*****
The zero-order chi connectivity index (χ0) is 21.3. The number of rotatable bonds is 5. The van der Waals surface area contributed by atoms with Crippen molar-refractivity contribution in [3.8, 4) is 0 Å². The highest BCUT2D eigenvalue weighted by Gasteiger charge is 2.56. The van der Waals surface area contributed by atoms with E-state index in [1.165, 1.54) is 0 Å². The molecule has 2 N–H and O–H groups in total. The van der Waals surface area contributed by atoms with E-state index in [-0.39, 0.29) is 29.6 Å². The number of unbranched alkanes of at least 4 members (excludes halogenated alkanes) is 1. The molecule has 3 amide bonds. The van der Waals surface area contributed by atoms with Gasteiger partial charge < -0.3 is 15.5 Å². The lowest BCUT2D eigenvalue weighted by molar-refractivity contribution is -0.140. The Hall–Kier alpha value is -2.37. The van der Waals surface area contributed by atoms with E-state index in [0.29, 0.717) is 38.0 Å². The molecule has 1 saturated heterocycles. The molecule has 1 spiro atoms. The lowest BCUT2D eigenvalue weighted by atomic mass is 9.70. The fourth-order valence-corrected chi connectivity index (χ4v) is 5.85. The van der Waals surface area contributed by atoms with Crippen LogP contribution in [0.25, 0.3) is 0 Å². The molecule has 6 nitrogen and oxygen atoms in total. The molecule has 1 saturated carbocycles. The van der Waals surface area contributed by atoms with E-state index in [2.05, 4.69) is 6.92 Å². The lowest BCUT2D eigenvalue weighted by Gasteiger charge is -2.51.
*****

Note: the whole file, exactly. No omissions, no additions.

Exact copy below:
The zero-order chi connectivity index (χ0) is 21.3. The number of rotatable bonds is 5. The van der Waals surface area contributed by atoms with Crippen molar-refractivity contribution in [3.8, 4) is 0 Å². The highest BCUT2D eigenvalue weighted by Gasteiger charge is 2.56. The van der Waals surface area contributed by atoms with E-state index in [1.165, 1.54) is 0 Å². The molecule has 2 N–H and O–H groups in total. The van der Waals surface area contributed by atoms with E-state index in [-0.39, 0.29) is 29.6 Å². The number of unbranched alkanes of at least 4 members (excludes halogenated alkanes) is 1. The molecule has 3 amide bonds. The van der Waals surface area contributed by atoms with Gasteiger partial charge < -0.3 is 15.5 Å². The lowest BCUT2D eigenvalue weighted by molar-refractivity contribution is -0.140. The Hall–Kier alpha value is -2.37. The van der Waals surface area contributed by atoms with E-state index in [0.29, 0.717) is 38.0 Å². The molecule has 1 saturated heterocycles. The molecule has 1 spiro atoms. The lowest BCUT2D eigenvalue weighted by atomic mass is 9.70. The fourth-order valence-corrected chi connectivity index (χ4v) is 5.85. The van der Waals surface area contributed by atoms with Crippen LogP contribution in [0.25, 0.3) is 0 Å². The molecule has 6 nitrogen and oxygen atoms in total. The molecule has 1 saturated carbocycles. The van der Waals surface area contributed by atoms with E-state index in [2.05, 4.69) is 6.92 Å². The lowest BCUT2D eigenvalue weighted by Gasteiger charge is -2.51.